|June 11, 2012|
Previously published on June 11, 2012
New regulations issued by the Department of Labor under ERISA Section 408(b)(2) require certain disclosures by investment managers to their ERISA clients of the fees and other compensation paid to the investment manager for services provided to such clients. These rules apply to investment managers with discretionary authority over pooled investment vehicles (funds) deemed to hold ERISA plan assets (generally because ERISA investors and IRAs collectively own 25% or more of a class of interests of the fund), as well as to those who manage ERISA plan investments directly through managed (separate) accounts. The deadline for compliance is July 1, 2012, for existing management relationships; for new management relationships the required disclosure must be made “reasonably in advance” of entering into the new management relationship.
ERISA 408(b)(2) provides an exemption to the prohibited transaction rule against payment of fees to a service provider, such as an investment manager. The exemption requires that the arrangement pursuant to which the fees are paid be “reasonable;” under the new 408(b)(2) rules, no arrangement will be considered “reasonable” unless certain disclosure is provided in writing.
The information required to be disclosed by investment managers to ERISA clients generally includes: (i) a description of the services to be provided; (ii) a statement of fiduciary and/or registered investment advisor status, as applicable; (iii) a description of the “direct” and “indirect” compensation (as discussed below) that the manager, and any affiliate or subcontractor of the manager, will receive; (iv) a description of any compensation to be received in connection with termination of the contract; and (v) the manner of payment of any compensation.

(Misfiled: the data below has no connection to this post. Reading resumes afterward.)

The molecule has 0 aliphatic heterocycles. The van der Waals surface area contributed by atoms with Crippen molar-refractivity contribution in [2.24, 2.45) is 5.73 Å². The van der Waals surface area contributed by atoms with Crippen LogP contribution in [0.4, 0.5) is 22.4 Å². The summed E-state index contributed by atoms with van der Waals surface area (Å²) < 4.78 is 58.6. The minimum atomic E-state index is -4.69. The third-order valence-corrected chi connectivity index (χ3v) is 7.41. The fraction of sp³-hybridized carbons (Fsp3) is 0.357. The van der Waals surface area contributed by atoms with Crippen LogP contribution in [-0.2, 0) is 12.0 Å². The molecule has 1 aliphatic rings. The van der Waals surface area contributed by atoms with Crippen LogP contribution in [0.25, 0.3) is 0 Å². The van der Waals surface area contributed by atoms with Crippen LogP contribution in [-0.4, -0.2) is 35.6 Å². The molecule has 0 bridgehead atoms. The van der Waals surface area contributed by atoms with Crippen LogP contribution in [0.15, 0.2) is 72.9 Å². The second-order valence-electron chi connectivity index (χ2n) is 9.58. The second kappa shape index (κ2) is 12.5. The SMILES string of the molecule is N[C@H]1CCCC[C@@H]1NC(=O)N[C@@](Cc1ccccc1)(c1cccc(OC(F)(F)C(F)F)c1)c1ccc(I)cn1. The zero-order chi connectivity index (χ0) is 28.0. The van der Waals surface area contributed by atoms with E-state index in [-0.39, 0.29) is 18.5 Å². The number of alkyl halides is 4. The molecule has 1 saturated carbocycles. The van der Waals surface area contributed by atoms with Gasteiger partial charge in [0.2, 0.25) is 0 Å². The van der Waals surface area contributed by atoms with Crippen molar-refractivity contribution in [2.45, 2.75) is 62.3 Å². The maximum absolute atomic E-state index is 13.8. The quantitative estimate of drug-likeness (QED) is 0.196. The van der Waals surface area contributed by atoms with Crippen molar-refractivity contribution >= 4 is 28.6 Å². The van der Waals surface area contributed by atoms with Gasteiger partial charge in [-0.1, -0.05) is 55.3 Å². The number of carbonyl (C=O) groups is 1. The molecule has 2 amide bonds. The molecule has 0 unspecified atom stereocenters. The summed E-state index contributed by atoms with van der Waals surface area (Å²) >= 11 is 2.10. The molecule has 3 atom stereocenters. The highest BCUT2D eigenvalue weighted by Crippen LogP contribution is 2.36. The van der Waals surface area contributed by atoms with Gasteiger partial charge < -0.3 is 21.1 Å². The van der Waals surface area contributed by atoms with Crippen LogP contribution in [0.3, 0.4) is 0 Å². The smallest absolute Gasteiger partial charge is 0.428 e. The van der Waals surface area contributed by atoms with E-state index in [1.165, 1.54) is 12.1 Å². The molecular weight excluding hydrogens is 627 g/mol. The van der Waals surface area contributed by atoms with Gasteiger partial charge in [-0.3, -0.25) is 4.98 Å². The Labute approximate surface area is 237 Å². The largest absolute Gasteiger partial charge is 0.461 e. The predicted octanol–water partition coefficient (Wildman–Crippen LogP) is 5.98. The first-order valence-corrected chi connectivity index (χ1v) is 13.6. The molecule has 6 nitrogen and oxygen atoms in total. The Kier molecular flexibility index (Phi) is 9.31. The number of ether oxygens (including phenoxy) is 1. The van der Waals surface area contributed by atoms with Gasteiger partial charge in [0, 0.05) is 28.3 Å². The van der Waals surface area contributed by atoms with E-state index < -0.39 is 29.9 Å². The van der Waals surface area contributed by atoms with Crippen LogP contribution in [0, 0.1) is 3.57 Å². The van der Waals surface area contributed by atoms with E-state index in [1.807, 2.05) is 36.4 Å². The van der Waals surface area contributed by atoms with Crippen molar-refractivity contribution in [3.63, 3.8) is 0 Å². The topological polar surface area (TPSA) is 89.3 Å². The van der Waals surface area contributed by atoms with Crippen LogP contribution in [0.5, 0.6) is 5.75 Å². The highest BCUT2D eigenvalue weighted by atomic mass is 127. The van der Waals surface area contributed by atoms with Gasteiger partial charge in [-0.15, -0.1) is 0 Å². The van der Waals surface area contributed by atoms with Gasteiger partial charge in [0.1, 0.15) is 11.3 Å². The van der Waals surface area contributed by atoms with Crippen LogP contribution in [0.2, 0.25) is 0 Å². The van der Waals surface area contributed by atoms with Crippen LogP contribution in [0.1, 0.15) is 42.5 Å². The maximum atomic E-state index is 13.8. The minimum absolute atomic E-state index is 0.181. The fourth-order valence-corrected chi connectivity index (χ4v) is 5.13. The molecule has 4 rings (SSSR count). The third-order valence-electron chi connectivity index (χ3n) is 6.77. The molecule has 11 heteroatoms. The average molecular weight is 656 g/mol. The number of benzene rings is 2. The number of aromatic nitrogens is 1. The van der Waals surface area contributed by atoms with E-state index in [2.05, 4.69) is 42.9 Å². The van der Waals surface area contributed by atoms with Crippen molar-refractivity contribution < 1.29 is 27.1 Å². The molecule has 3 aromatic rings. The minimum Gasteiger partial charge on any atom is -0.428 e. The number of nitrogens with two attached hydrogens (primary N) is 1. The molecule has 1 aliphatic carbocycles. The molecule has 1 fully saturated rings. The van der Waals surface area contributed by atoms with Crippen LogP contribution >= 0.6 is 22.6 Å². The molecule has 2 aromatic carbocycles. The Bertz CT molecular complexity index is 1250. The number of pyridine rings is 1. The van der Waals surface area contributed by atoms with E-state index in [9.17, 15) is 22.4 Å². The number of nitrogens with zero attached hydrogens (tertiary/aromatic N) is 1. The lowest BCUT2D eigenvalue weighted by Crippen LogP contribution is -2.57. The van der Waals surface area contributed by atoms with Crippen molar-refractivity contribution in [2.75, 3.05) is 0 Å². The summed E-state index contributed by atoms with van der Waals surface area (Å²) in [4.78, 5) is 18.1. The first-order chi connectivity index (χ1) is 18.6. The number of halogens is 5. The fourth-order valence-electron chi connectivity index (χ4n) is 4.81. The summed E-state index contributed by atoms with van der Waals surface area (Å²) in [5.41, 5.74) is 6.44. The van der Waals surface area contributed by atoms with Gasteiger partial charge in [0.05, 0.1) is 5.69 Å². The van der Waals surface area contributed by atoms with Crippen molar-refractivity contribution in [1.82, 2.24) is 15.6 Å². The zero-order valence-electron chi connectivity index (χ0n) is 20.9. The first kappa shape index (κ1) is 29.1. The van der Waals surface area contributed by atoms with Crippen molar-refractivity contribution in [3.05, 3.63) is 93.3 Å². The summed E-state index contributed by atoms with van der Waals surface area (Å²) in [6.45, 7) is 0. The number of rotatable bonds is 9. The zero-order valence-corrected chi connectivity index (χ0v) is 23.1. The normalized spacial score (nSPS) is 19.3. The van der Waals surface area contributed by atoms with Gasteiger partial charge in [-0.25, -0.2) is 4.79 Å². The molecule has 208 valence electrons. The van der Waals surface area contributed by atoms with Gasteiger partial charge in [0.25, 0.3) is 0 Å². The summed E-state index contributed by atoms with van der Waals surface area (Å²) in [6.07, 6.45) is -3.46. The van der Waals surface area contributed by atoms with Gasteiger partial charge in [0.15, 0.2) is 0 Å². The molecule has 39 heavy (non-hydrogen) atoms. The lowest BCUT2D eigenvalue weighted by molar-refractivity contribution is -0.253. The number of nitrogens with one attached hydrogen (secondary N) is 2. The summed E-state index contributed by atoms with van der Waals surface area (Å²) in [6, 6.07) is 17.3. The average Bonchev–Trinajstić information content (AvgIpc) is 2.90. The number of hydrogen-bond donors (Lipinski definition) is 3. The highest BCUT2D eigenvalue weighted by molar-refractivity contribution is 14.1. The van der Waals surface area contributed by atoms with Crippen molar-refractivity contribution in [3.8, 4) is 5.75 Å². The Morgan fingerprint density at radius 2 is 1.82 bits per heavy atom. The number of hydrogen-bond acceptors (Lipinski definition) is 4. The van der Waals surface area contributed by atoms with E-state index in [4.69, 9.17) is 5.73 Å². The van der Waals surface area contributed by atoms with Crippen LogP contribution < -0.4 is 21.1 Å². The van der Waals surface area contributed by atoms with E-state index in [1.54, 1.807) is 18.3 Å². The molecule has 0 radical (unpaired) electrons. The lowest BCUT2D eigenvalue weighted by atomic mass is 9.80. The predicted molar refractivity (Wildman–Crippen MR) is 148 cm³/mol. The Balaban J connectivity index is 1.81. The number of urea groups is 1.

Direct compensation includes any compensation received directly from ERISA clients, whether paid directly as a fee or charged against investment returns. Indirect compensation means compensation received from any source other than the investor, including for example “soft dollars.” Under the new rules, disclosure of indirect compensation must include both identification of the payer of the compensation and a description of the arrangement pursuant to which the indirect compensation is to be paid.
Most fund documents and managed account contracts likely already include much of the disclosure required by the new rules (but should be reviewed to confirm that), with the possible exception of the required disclosure of indirect compensation. This is likely to be the most problematic requirement for investment managers, especially those who expect to receive “soft dollars,” for which the required information may not be known in advance. The DOL has stated that indirect compensation may be described in general terms “provided that the description contains information that is sufficient to permit a responsible plan fiduciary to evaluate the reasonableness of such compensation in advance of the service arrangement,“ and clarified that under this standard, it would not be necessary to identify a specific payer if that information were not known in advance. Also, under the new rules a description of compensation may include a “reasonable and good faith estimate” if more precise information is not available, provided that the method of preparing the estimate is explained.
At present there is no required form of disclosure (other than that it must be in writing), but DOL has indicated that it may issue further guidance requiring at least a short summary (much like a table of contents) describing where to find more detailed information in client documents.
The above is only a brief overview of the new 408(b)(2) disclosure rules. Investment managers who manage ERISA separate accounts, or funds subject to ERISA, should consult with their attorneys to be sure that they are in full compliance with the new disclosure rules in order to avoid inadvertently engaging in an ERISA prohibited transaction.